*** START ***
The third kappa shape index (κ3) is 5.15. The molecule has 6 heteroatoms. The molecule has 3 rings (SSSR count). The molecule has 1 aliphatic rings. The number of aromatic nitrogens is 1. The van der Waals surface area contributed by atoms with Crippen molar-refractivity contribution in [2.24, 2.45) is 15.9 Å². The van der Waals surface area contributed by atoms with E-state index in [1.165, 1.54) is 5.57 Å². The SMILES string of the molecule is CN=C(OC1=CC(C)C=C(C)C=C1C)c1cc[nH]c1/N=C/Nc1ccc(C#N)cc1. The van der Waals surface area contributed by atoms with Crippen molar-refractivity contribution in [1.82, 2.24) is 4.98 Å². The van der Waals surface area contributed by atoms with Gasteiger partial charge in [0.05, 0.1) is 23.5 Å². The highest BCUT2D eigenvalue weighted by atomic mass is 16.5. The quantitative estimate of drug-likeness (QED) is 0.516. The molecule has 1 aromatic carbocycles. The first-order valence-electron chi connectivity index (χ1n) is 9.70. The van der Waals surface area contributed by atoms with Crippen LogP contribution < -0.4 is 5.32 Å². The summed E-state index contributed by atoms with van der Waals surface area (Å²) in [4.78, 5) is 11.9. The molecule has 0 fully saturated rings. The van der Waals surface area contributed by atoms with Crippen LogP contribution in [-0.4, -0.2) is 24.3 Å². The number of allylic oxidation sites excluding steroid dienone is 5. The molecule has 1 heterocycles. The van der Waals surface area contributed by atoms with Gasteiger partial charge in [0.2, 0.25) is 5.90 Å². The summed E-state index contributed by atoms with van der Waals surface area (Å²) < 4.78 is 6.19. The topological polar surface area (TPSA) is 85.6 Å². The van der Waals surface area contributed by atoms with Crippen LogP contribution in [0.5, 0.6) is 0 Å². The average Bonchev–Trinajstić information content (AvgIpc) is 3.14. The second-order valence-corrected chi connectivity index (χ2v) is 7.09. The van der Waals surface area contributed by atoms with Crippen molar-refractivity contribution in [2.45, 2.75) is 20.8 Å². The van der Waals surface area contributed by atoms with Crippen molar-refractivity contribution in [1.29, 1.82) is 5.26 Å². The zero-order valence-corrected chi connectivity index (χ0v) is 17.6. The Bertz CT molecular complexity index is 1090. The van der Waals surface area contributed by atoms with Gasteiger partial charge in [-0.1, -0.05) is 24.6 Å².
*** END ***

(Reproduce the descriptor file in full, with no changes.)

The third kappa shape index (κ3) is 5.15. The molecule has 6 heteroatoms. The molecule has 3 rings (SSSR count). The molecule has 1 aliphatic rings. The number of aromatic nitrogens is 1. The van der Waals surface area contributed by atoms with Crippen molar-refractivity contribution in [2.24, 2.45) is 15.9 Å². The van der Waals surface area contributed by atoms with E-state index in [1.165, 1.54) is 5.57 Å². The SMILES string of the molecule is CN=C(OC1=CC(C)C=C(C)C=C1C)c1cc[nH]c1/N=C/Nc1ccc(C#N)cc1. The van der Waals surface area contributed by atoms with Crippen molar-refractivity contribution in [1.82, 2.24) is 4.98 Å². The van der Waals surface area contributed by atoms with Gasteiger partial charge in [0.05, 0.1) is 23.5 Å². The highest BCUT2D eigenvalue weighted by atomic mass is 16.5. The quantitative estimate of drug-likeness (QED) is 0.516. The molecule has 1 aromatic carbocycles. The first-order valence-electron chi connectivity index (χ1n) is 9.70. The van der Waals surface area contributed by atoms with Crippen LogP contribution < -0.4 is 5.32 Å². The summed E-state index contributed by atoms with van der Waals surface area (Å²) in [4.78, 5) is 11.9. The molecule has 0 fully saturated rings. The van der Waals surface area contributed by atoms with Crippen LogP contribution in [-0.4, -0.2) is 24.3 Å². The number of allylic oxidation sites excluding steroid dienone is 5. The molecule has 1 heterocycles. The van der Waals surface area contributed by atoms with Gasteiger partial charge in [0.2, 0.25) is 5.90 Å². The summed E-state index contributed by atoms with van der Waals surface area (Å²) < 4.78 is 6.19. The topological polar surface area (TPSA) is 85.6 Å². The van der Waals surface area contributed by atoms with Crippen LogP contribution in [0.5, 0.6) is 0 Å². The average Bonchev–Trinajstić information content (AvgIpc) is 3.14. The second-order valence-corrected chi connectivity index (χ2v) is 7.09. The van der Waals surface area contributed by atoms with Crippen molar-refractivity contribution in [2.45, 2.75) is 20.8 Å². The van der Waals surface area contributed by atoms with Crippen molar-refractivity contribution in [1.29, 1.82) is 5.26 Å². The zero-order valence-corrected chi connectivity index (χ0v) is 17.6. The Bertz CT molecular complexity index is 1090. The van der Waals surface area contributed by atoms with Gasteiger partial charge in [-0.1, -0.05) is 24.6 Å².